Dubai to resume economic activity and allow free movement from Wednesday

Dubai will ease restrictions for business and movement during the day after malls were reopened last month. (AFP/File photo)
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Updated 27 May 2020

Dubai to resume economic activity and allow free movement from Wednesday

  • Dubai Crown Prince Sheikh Hamdan said shops and businesses can reopen between 6.00 a.m and 11.00 p.m.
  • People must wear masks and wash hands regularly

DUBAI: Dubai will allow free movement and business activity to restart during the day from Wednesday, Crown Prince Sheikh Hamdan bin Mohammed said on Monday.
Restrictions will remain in place however from between 11.00 p.m. and 6.00 a.m., the Dubai Media Office said in a press release.

 

“I chaired a remote meeting of the Supreme Committee for Crisis and Disaster Management in Dubai, and after a comprehensive evaluation of the health, economic and social dimensions, we adopted a decision to resume the economic movement from 6.00 a.m. to 11.00 p.m., starting on Wednesday May 27,” Sheikh Hamdan said in a tweet.

 

He added: “We require the various concerned authorities to intensify their awareness-raising efforts and ensure that everyone at the institutional and individual levels adheres to preventive measures and instructions aimed at ensuring the health and safety of our society.”

The Media Office tweeted a list of businesses which will be allowed to reopen and operate according to the new hours, including gyms, cinemas and entertainment attractions. All reopened services will have to abide by rules and regulations which curb the spread of coronavirus, such as keeping a 2-meter distance between customers and frequent disinfection.

Last month, Dubai allowed malls to reopen at limited capacity during Ramadan that began on April 24. Dubai has also allowed dine-in restaurants and cafes to resume business at 30 percent capacity and public parks to reopen with restrictions.
“We realize the pressures that many sectors have been exposed to due to the global crisis caused by the emerging coronavirus ... but the UAE community always remains stronger than all challenges, and we are able to deal positively with the changes thanks to the great flexibility that characterizes the performance of most of our sectors,” Sheikh Hamdan said.

Dubai Media Office urged residents to “take into account all preventive instructions to ensure the safety of society.”
The instructions include maintaining social distancing, and a 14 day quarantine for those returning from abroad. People must also use face masks at all times and adhere to constant santization.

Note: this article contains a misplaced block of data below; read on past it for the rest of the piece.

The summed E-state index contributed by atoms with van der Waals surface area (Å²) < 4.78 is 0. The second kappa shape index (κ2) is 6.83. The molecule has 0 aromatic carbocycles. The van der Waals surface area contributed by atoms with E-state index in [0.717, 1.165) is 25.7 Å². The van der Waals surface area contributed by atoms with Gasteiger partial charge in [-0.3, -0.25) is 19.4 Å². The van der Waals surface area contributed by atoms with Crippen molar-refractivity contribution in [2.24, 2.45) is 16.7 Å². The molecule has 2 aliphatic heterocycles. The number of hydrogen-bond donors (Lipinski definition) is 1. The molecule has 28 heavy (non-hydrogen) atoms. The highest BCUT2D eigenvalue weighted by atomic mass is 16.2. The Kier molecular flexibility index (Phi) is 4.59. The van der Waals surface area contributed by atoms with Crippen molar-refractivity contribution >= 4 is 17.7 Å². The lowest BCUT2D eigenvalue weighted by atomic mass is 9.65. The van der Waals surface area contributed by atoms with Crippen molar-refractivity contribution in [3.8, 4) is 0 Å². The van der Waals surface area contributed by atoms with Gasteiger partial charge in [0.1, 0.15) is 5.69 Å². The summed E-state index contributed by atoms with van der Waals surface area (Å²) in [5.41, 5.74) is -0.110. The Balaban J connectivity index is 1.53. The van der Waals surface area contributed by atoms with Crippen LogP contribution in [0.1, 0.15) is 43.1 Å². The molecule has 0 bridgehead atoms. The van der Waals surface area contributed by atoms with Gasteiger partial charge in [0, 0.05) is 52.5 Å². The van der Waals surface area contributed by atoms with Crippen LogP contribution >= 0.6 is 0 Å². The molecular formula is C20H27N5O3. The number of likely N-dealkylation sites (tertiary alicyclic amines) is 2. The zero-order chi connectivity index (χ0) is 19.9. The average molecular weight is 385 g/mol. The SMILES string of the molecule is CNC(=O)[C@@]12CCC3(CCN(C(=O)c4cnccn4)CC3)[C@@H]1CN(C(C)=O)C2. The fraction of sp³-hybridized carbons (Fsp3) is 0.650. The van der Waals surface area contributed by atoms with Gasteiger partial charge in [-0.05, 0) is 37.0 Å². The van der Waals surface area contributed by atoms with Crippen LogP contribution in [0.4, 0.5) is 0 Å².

Children under the age of 12, people over 60 and those that have illnesses or are considered at high risk are not permitted to enter commercial, recreation and education centers, including cinemas.

Those who breach the rules will be subjected to a fine or penalty, depending on the breach, the office added.
Some of the businesses permitted to resume economic activities are airports, clinics, schools and colleges, cinemas, sports academies, and leisure activities in Dubai Mall.

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Iraqi MP dies of COVID-19 as cases jump 600%

Updated 16 sec ago

Iraqi MP dies of COVID-19 as cases jump 600%

  • Ghida Kambash, 46, was a three-time MP from Baquba
  • Iraq’s health ministry has declared around 70,000 coronavirus cases, of whom nearly 3,000 have died and 40,000 recovered

BAGHDAD: Iraqi lawmaker Ghida Kambash died Friday after contracting the novel coronavirus, parliament announced, its first member to succumb to the virus as its spread ramps up across the country.
The 46-year-old was a three-time MP from Baquba, northeast of Baghdad, and helped pass laws on education reform and social welfare.
She leaves behind four children.
Last month, parliament speaker Mohammed Al-Halbussi said up to 20 deputies were confirmed to have been infected with COVID-19.
In total, Iraq’s health ministry has declared around 70,000 coronavirus cases, of whom nearly 3,000 have died and 40,000 recovered.
After seeing a relatively slow spread in the first five months of 2020, cases spiked 600 percent in June alone, according to the International Rescue Committee.
“The rate at which COVID-19 is spreading through Iraq is extremely alarming,” said Christine Petrie, IRC’s country director.
The country’s health system — already worn down by years of war and poor investments — has been overwhelmed by the rising numbers.
Protective equipment, respirators and even hospital beds are all running low, forcing authorities to turn expo centers, stadiums and hotels into coronavirus wards and confinement centers.
Particularly stark is the “severe shortage of oxygen,” according to the World Health Organization, which recently airlifted 300 oxygen concentrators to help Iraqi hospitals cope.
Aid has also been donated from foreign countries, most recently Turkey, the United Arab Emirates and the US.
Still, footage shot in hospitals in Iraq’s south shows patients struggling to breathe without access to respirators as their family members berate health staff.
Health Minister Dr. Hassan Salman was in the southern province of Diwaniyah on Friday to inspect hospital conditions there.
Iraq relaxed its curfew measures in recent weeks after imposing a strict country-wide lockdown in late March.
The restrictions hit its fledgling private sector hard, with an IRC survey finding that 87 percent of Iraqis were out of work as a result of the lockdown and 61 percent were already going into debt.
“Once things stabilize there will be a lot of work to do to help people get back on their feet,” said Petrie.
“Their loss of livelihoods will have taken a heavy toll on people’s mental health, which was already in a fragile state after decades of conflict and instability.”